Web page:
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House Select Committee Republicans Criticize Administration's China Approach

House Select Committee on China Republicans wrote to President Joe Biden, asking him to make human rights and military demands of Chinese President Xi Jinping when they meet at the Asia-Pacific Economic Cooperation summit, which will happen Nov. 15-17.

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The members say that while they appreciate the administration's "strengthened semiconductor export controls and new restrictions on outbound investment," they feel that the administration is prioritizing engagement over sanctions or pressuring China to curtail military brinkmanship or spying.

They released the letter publicly Nov. 9.

"For over two years, your team has not sanctioned a single PRC or Hong Kong official for the erosion of Hong Kong’s autonomy. For nearly two years, your team has not added a single entity to the Treasury Department’s Non-SDN Chinese Military-Industrial Complex Companies List. For close to two years, your administration has not sanctioned a single PRC official for genocide in Xinjiang. Shockingly, your administration has sanctioned more PRC entities for illegal fishing than it has for genocide in Xinjiang. Your administration has also reduced the annual number of PRC entities added to the Department of Commerce’s Entity List compared to the previous administration, even while our tech competition with the PRC has grown in importance. While your administration’s public position on competition and cooperation with the PRC has remained the same, it is clear that competitive actions have been sacrificed to advance aimless, zombie-like engagement," they said.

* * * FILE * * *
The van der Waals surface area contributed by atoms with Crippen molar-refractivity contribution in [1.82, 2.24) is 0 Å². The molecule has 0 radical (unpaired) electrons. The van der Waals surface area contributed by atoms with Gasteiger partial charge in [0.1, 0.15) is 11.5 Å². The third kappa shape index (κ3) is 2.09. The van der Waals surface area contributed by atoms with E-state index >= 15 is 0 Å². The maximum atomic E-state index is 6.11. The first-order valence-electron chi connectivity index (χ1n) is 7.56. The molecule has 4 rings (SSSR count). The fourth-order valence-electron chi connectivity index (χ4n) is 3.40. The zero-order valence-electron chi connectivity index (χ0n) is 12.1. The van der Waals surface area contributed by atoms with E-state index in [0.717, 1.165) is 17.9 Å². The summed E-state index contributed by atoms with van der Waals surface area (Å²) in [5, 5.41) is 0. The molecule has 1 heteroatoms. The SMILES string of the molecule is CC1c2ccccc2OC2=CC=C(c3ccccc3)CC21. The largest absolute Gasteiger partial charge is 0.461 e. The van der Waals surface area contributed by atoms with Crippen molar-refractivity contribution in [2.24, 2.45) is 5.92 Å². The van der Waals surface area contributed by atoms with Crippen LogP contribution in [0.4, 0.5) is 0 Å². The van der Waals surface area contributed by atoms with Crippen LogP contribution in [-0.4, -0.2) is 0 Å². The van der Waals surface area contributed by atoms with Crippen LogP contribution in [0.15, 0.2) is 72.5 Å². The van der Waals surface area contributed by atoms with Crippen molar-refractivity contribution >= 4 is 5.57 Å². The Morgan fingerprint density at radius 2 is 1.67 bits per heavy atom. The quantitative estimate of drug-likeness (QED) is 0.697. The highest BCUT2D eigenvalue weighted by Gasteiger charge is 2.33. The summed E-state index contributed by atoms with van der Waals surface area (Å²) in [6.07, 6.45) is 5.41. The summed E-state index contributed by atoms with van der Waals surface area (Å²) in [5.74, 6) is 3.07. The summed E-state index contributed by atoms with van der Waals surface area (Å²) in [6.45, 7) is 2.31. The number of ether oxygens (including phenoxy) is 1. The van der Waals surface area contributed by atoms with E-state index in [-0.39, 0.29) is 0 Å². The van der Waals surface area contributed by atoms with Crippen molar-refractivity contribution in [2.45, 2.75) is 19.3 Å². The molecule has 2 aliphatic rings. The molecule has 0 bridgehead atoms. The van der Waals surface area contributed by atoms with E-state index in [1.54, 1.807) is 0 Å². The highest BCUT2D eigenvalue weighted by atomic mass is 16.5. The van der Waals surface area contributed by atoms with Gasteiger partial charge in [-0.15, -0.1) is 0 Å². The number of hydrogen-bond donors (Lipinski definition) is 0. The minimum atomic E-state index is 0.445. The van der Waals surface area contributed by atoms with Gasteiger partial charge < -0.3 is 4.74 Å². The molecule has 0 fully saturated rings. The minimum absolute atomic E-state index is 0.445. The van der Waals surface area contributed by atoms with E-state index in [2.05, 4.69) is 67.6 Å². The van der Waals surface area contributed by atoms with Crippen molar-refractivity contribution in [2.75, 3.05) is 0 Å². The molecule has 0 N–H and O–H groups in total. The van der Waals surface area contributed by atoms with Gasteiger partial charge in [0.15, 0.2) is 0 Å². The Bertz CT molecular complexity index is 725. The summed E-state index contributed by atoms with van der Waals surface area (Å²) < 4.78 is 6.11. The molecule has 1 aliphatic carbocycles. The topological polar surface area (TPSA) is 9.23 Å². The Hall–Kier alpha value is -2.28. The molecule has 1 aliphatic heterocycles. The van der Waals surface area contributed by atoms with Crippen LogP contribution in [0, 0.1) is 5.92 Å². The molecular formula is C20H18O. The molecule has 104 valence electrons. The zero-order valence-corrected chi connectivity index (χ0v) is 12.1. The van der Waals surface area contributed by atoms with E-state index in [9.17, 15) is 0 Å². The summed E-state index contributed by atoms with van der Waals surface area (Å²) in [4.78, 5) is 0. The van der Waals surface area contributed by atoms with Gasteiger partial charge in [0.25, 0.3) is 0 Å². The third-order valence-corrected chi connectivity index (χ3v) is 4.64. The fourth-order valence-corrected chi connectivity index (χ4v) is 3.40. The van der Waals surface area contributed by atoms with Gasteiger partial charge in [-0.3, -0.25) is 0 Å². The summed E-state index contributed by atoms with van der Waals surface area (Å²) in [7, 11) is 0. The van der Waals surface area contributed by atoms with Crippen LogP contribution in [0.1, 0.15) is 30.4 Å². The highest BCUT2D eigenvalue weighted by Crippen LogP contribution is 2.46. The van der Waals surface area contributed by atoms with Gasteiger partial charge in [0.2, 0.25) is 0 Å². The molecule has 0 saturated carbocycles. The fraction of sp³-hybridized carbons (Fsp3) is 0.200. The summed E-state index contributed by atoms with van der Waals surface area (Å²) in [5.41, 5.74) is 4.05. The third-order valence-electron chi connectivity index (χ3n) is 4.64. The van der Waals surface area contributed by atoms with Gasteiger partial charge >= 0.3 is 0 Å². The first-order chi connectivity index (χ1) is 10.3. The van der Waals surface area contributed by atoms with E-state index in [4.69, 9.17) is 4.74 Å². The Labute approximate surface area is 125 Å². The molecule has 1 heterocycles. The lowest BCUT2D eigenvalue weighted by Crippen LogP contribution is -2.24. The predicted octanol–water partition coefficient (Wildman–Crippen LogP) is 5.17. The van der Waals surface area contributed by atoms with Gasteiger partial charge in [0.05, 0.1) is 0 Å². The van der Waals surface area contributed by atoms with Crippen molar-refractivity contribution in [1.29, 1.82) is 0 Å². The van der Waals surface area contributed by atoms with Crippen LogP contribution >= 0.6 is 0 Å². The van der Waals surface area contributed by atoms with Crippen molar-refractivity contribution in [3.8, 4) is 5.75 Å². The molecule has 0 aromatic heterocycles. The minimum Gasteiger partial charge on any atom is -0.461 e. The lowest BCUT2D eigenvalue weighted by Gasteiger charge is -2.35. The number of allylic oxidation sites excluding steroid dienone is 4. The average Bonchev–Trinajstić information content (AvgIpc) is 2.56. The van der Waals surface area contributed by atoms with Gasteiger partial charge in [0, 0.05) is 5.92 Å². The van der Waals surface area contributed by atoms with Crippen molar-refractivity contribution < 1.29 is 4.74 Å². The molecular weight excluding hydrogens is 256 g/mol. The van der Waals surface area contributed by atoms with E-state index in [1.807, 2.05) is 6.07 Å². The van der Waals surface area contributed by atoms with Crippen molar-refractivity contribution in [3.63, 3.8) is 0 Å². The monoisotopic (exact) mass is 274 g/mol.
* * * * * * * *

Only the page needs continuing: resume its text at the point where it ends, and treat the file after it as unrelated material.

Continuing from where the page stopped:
The committee members complained that China is not increasing market access for U.S. exports as it promised in the phase one trade deal, and said "Beijing has taken no action to stem the flow of deadly fentanyl precursors to North America."

They asked Biden to insist on hostage releases, political prisoner releases and other actions, but also told him to tell Xinping to "suspend the 'mutual pairing assistance' programs in Xinjiang, which is a key program in the PRC’s forced labor programs in Xinjiang."

The Congressional-Executive Commission on China's co-chairs also asked Biden to raise the issue of specific political prisoners. They wrote: "In addition, we ask that you instruct the Secretary of State to compile a list of individuals who are detained unjustly in the Xinjiang Uyghur Autonomous Region and who have family members who are U.S. citizens or permanent residents. The PRC government and its security forces use intimidation and other tactics to coerce family members abroad into silence. Even in the United States, they fear speaking up for their relatives who are detained in modern-day concentration camps. We ask that your Administration be their voice both in seeking regular contact with their family members and to allow them the freedom of speech, religion, and movement guaranteed by international law."